Some advice for the winner of last week’s $259 million jackpot:
You, Inc. is now a quarter-of-a-billion-dollar business, so act like it. Make a plan.
Then work the plan.
Decide where you want to be 20 years from now. Work backwards from there. If you were at that place today, what would you have been doing ten years ago? Then look back another ten years. What would you have been doing then?
That’s what you should be doing now.
When you identify your long-term goals, set aside specific buckets of money and other assets to fund each goal.
Take a nice vacation, but don’t quit work – at least not for a year. Your coworkers know the real you. They will keep your ego in check until you develop a more advanced crap detector.
Buy a car and pay off all of your debt. If you’re a guy, get a massive TV and declare yourself lord of the remote. If you’re a woman, get that shoe thing out of your system.
That is enough splurging for year one.
Create a realistic budget and do not deviate from it.
Do not hire a lawyer, accountant and investment adviser from the same firm.
Do not hire anyone you cannot fire.
Find a therapist. You probably always needed one, but you are going to really need one now. Your ability to manage your emotions creates a ceiling on your ability to manage your money.
Besides you can afford it.
If your crazy cousin was a failure at everything he’s tried in the past ten years, using some of your money to try something else won’t change his outcome. Say no to him.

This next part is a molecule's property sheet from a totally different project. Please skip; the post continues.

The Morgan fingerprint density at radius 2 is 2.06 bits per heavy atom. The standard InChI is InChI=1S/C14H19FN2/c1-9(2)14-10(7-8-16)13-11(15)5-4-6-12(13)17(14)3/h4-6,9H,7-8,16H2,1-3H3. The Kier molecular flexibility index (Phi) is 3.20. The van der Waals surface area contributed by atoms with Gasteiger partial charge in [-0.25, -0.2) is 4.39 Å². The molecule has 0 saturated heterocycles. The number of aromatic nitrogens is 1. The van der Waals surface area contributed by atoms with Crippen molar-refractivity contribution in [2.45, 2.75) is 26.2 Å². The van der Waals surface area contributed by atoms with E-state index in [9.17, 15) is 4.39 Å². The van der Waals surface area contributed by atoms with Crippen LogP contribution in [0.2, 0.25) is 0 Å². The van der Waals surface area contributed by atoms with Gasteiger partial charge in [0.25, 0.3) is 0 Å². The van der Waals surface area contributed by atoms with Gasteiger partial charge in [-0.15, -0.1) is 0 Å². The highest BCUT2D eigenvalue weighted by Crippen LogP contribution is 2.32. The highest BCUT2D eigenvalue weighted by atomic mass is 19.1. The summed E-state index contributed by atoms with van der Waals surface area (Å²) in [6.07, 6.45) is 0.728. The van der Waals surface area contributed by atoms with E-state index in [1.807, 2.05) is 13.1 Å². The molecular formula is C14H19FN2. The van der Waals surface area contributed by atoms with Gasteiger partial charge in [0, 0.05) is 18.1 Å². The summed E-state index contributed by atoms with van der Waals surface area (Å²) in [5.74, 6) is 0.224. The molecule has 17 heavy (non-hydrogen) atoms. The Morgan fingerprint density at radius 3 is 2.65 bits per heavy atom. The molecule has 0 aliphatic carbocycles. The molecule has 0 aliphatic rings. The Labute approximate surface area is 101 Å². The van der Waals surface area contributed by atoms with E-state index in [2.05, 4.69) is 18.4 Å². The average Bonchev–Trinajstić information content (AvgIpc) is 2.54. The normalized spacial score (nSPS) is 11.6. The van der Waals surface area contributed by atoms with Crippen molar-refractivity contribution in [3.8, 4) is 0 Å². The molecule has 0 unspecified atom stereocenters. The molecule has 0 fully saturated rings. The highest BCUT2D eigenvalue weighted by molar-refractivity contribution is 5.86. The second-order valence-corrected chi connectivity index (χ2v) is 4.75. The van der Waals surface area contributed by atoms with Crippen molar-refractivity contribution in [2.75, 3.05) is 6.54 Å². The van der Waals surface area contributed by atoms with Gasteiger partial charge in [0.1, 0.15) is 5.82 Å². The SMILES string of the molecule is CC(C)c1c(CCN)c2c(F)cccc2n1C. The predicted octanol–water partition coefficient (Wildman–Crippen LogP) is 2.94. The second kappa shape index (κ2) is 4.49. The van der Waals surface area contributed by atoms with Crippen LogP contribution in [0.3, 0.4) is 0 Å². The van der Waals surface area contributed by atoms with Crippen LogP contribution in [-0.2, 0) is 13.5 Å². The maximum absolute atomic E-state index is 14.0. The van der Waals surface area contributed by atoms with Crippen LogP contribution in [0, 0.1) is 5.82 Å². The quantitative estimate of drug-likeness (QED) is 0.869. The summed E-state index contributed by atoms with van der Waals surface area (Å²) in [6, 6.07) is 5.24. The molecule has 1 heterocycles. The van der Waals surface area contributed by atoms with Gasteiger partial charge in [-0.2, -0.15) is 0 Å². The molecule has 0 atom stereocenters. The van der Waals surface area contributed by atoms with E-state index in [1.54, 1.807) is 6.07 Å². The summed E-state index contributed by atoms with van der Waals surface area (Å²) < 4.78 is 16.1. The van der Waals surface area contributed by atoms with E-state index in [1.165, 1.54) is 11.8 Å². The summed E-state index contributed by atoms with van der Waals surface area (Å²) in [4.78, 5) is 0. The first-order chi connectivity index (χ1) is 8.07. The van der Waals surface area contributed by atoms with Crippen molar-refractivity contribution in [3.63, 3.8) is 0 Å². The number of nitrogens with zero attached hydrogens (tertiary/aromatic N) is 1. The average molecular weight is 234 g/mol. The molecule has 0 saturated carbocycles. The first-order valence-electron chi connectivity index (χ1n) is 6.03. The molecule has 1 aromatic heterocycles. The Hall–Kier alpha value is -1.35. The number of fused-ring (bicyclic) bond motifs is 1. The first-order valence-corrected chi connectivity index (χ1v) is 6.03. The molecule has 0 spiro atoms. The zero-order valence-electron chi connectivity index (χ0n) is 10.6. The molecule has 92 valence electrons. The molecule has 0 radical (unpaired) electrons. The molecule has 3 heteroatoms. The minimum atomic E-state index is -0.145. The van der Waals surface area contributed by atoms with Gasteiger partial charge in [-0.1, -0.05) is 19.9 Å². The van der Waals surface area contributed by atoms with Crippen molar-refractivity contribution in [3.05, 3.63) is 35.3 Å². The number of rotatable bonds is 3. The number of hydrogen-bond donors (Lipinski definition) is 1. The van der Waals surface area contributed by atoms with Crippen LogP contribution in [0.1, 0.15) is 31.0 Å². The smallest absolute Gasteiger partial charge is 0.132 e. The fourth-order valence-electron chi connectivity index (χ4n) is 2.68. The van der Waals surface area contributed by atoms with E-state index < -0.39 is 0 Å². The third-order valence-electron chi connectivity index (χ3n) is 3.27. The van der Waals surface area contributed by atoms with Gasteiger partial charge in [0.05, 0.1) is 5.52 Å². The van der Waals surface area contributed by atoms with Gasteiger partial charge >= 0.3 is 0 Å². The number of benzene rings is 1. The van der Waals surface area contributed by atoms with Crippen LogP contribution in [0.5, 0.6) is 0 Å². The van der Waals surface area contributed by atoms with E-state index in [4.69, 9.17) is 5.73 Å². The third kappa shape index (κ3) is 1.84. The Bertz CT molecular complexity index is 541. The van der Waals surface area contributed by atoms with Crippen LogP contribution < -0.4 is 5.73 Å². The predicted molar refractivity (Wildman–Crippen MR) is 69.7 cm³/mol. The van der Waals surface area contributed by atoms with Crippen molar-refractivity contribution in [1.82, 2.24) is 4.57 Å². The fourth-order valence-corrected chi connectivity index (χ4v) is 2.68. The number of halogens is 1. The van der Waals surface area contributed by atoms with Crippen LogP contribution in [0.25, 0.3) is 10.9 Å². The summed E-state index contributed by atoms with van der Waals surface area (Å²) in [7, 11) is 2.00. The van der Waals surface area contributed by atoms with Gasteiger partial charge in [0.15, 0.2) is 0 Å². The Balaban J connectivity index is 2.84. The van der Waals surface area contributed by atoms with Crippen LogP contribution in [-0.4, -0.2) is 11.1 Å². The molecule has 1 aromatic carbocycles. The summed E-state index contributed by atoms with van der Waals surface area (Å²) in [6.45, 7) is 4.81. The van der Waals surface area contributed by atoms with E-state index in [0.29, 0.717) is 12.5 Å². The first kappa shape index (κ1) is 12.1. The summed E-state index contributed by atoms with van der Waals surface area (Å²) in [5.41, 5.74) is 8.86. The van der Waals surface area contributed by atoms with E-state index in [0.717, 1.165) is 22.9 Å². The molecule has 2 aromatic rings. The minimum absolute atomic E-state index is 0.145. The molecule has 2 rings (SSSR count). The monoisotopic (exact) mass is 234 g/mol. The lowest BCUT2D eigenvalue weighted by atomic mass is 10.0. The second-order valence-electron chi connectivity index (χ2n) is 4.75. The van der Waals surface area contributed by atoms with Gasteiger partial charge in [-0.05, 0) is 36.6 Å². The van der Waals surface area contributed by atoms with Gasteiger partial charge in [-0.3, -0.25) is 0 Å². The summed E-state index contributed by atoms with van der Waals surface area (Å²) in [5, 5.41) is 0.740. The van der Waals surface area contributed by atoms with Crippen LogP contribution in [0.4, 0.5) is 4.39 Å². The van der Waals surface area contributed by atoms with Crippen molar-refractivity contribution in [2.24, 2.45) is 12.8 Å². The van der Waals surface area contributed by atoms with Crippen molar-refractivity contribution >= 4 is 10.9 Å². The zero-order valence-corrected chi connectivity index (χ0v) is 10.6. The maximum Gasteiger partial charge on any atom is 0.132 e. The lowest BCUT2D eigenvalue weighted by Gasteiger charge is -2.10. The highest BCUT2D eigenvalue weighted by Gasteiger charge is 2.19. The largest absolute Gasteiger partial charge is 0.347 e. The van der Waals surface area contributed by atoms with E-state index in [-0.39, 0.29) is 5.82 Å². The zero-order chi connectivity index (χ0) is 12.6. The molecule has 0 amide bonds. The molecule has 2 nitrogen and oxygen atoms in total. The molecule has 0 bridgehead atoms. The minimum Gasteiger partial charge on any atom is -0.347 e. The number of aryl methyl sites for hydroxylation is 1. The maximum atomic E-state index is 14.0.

Develop a network of other mega-jackpot winners. Find people who have been in circumstances similar to yours and succeeded in ways you want to succeed. Learn from them. Copy their best decisions.
Don’t buy any more lottery tickets. You do not have a magic system; you got lucky. Whenever you’re tempted to buy a Jumbo Bucks card, anonymously pay for the gas being pumped into the oldest car at the convenience store.
Give. The happiest people are givers. But have a plan. You can give a little to every cause that asks, or you can choose a smaller group of organizations and make a huge difference in their work.
Give of your time, not just money. Even with all of that money, your time is still your most valuable asset.
Count your pennies. Always.
Take the lump sum, but don’t make any investments for a year. Your house is not an investment, so it’s okay to get a new one if yours is a dump. One.
If you’re the big lottery winner, consider following these simple suggestions. They will help you keep your money by keeping it in balance with the rest of your life.
And if you didn’t win the lottery, you should still consider following these steps. They work for anyone.